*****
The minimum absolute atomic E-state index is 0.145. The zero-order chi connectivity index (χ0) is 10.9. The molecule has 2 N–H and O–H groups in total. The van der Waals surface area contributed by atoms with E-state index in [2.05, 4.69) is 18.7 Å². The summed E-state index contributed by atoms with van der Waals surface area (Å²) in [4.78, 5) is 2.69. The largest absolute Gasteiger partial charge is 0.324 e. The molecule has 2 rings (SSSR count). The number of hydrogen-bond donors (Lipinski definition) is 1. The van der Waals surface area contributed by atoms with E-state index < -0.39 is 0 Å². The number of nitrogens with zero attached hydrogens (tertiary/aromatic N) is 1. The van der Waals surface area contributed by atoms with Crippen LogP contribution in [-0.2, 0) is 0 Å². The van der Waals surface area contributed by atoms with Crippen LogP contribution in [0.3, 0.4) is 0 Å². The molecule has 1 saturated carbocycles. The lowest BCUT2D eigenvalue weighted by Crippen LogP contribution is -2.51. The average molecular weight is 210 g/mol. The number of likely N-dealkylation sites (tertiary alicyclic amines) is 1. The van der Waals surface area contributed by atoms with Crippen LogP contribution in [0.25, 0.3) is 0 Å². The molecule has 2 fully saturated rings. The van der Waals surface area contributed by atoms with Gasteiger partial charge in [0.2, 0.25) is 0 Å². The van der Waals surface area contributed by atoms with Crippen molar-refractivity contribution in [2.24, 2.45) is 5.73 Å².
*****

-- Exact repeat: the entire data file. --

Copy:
The minimum absolute atomic E-state index is 0.145. The zero-order chi connectivity index (χ0) is 10.9. The molecule has 2 N–H and O–H groups in total. The van der Waals surface area contributed by atoms with E-state index in [2.05, 4.69) is 18.7 Å². The summed E-state index contributed by atoms with van der Waals surface area (Å²) in [4.78, 5) is 2.69. The largest absolute Gasteiger partial charge is 0.324 e. The molecule has 2 rings (SSSR count). The number of hydrogen-bond donors (Lipinski definition) is 1. The van der Waals surface area contributed by atoms with E-state index < -0.39 is 0 Å². The number of nitrogens with zero attached hydrogens (tertiary/aromatic N) is 1. The van der Waals surface area contributed by atoms with Crippen LogP contribution in [-0.2, 0) is 0 Å². The van der Waals surface area contributed by atoms with Crippen LogP contribution in [0.3, 0.4) is 0 Å². The molecule has 1 saturated carbocycles. The lowest BCUT2D eigenvalue weighted by Crippen LogP contribution is -2.51. The average molecular weight is 210 g/mol. The number of likely N-dealkylation sites (tertiary alicyclic amines) is 1. The van der Waals surface area contributed by atoms with Crippen LogP contribution in [0.25, 0.3) is 0 Å². The molecule has 2 fully saturated rings. The van der Waals surface area contributed by atoms with Gasteiger partial charge in [0.2, 0.25) is 0 Å². The van der Waals surface area contributed by atoms with Crippen molar-refractivity contribution in [2.24, 2.45) is 5.73 Å².